Coach Koch's passing hurts. One of Sam's colleagues on social media made the comment "waking up to a world with no Sam Koch doesn't feel right." I don't think I would be alone by seconding those sentiments. The loss of Coach Koch is a huge void in so many peoples lives especially his wife and four kids. To them I am so sorry and hope they know my thoughts and prayers go out to them.I always felt I underwent a transformation during my time at UMass. Came in as a boy, left as a man. It was Sam Koch's principled way with which he conducted himself that was the catalyst for growth in not only myself but just about anyone who interacted with him. You see, coach was a "grinder." He never had an expectation that anything in life would be given to him. This was evidenced by his office, the cold war bunker in the basement of the Boyden building that for so many years he called home. I remember after I graduated the big news in UMass Soccer Alumni was that Coach had his office moved upstairs - where he actually had windows - and unsurprisingly [pause] he wasn't fond of it. Although this story will bring a smile to the face of just about anyone who has ever met Coach Koch, I think its a reflection of his character. Moving upstairs to a nicer office didn't feel like that blue collar, strength of will work ethic he was so accustomed to preaching and implementing on a regular basis.In 2007, my senior year, I was so fortunate to be a part of the College Cup Final Four team. Those five months of the season will forever be a defining moment in my life - and NOT just because of the end result. It is because of the journey; the blood, sweat and tears that were put into everything we were able to accomplish. You see, unlike elite level programs who are recruiting machines - where one or two players can come in and push a program from mediocrity to greatness - UMass had to acquire what coach liked to call "diamonds in the rough." The players that maybe didn't have the flair, the flashy technical ability or the lightning speed that most coaches covet. No, a UMass player was one that was loyal, committed, unselfish, responsible, and above all else had the work ethic that was in the stratosphere. These were the type of players that coach could not only give a tremendous opportunity to, but they were the ones that he knew could handle the rigors of the program. Let's face it, in today's landscape of high school athletics everyone thinks they're an elite college level athlete deserving of a scholarship. And if not a scholarship, surely you will be given a nice locker room with plenty of free apparel. Not at UMass, and coach needed players that were not only okay with that, but embraced it.To get back to the run to the College Cup, the foundation for the success of that 2007 team was not in the tangible technical ability of the players; but the amount of elite level human being's that Coach had managed to compile and stuff into our 26 man roster. From top to bottom, every single player was molded by Coach Koch's mantra. Those that follow athletics understand that the strength of any team relies heavily on the coaches ability to have his players buy into a system. Coach Koch's system was often difficult for young eighteen and nineteen year old's to buy into, but by assembling elite individuals who understand the value of "process", his vision of taking the program to new levels manifested itself in the most glorious way possible.I think if you talk to different members of that 2007 team you would find that we all carry a level of Sam Koch in our hearts that will always be there. We believe in his process because we lived it; we were able to experience first hand that all the lessons, morals and values he preached would indeed carry us to success. Below I'll list the "commandments of Koch":1) It is understood that the endeavors we embark upon in life won't always be star studded. 2) To get to where we want to go we have to be ready to battle the hard times through raw commitment and never lose sight of our goals. 3) Don't forget as we pass through the journey of life to look towards your family, your teammates and close friends for love and support as they're of utter most importance to life's greatest fulfillment. This is the legacy that Sam Koch has left. This is the legacy that I will passed on to those around me for eternity. I expect to tell my grandchildren someday about UMass Soccer in all its glory. Sam Koch is UMass Soccer. He will be missed.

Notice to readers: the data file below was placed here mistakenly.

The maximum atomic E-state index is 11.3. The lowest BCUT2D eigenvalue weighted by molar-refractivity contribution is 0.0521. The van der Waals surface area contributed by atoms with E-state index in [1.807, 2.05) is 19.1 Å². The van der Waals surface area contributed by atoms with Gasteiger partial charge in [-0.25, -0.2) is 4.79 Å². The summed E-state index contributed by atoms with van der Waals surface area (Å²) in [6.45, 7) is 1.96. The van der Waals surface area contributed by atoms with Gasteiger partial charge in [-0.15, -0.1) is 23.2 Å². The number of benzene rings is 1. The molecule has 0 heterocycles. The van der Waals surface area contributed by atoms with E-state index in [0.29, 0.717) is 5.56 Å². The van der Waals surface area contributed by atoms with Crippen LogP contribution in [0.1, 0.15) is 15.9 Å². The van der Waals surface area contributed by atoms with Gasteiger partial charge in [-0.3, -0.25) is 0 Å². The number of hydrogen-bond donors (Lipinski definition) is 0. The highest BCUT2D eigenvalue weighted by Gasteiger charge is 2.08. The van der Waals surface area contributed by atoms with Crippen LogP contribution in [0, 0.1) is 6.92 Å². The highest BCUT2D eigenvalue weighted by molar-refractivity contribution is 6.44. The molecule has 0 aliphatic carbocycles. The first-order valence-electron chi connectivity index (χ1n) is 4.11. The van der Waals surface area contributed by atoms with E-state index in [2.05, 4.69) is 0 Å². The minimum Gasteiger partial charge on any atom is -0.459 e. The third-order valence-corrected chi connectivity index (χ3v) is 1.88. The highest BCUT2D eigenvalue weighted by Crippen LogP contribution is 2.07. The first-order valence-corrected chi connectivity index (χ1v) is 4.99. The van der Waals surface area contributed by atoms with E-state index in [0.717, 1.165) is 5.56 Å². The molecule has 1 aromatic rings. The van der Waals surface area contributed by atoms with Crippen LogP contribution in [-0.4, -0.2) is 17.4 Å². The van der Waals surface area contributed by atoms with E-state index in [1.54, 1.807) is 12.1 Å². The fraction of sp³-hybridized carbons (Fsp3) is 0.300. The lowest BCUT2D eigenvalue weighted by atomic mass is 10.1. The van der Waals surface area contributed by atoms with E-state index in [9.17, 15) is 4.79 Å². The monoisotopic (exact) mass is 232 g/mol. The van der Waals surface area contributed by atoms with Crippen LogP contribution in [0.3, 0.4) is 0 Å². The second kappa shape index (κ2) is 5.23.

Former Collegian beat writer Patrick Strohecker:

As someone who covered the men's soccer team for two years with the Massachusetts Daily Collegian, I had numerous opportunities to speak with him. Maybe the greatest thing about him was that win, lose, or draw, he was always optimistic and in good spirits. He was always good for a laugh during his interviews and one of the most inviting coaches I've ever dealt with as a journalist.

Former Collegian beat writer Andrew Merritt:

He’d laugh if I said it, but Sam Koch was, for me, a journalism teacher. When I started covering the UMass men's soccer team in the fall of 2002, I was just a kid who knew the basics of soccer and wanted to advance through the ranks at the Daily Collegian. Sam Koch could have eaten me alive. He could have dismissed me as a dumb kid who didn’t know anything, and given me meaningless quotes and no access. Instead, Sam invited me to come to practice, to get to know him and the players. He invited me into his office to talk about the team, on and off the record. He showed me things about the game that I had never seen before, and through him, I got to know that team both as a collection of athletes and a group of my own peers. As a result, I became a better sportswriter – one who could cover a beat in a professional way. Sam demanded that of me.Sam Koch was a teacher, a mentor, a friend, a father, and a coach. I don’t think you can put any one of those things first on the list, because he did them all with excellence. Much like Elaine Sortino, Sam Koch was more than a coach at UMass – he was a part of the fabric of the school. From the many players he coached, to the staff he worked with, to the student reporters he patiently helped along the way, Sam Koch’s legacy lives on, and he’s one of the big reasons I am proud to be a Minuteman.Former media relations assistant Betsy Devine:

Coach Koch was one of the most down to earth, humble coaches that I have ever worked with during my nine year career in Sports Information. Not only was he a great coach, he was also an outstanding man. I thoroughly enjoyed every soccer game I worked at UMass including the outstanding run to the College Cup with one of what has to be the coldest soccer games on record during my senior year! Coach Koch made it easy for all of his athletes to love him because he treated them with the same amount of love. He also made it easy for anyone who came in contact with him, me included, to respect him because of the man that he is. Rest in Peace Coach.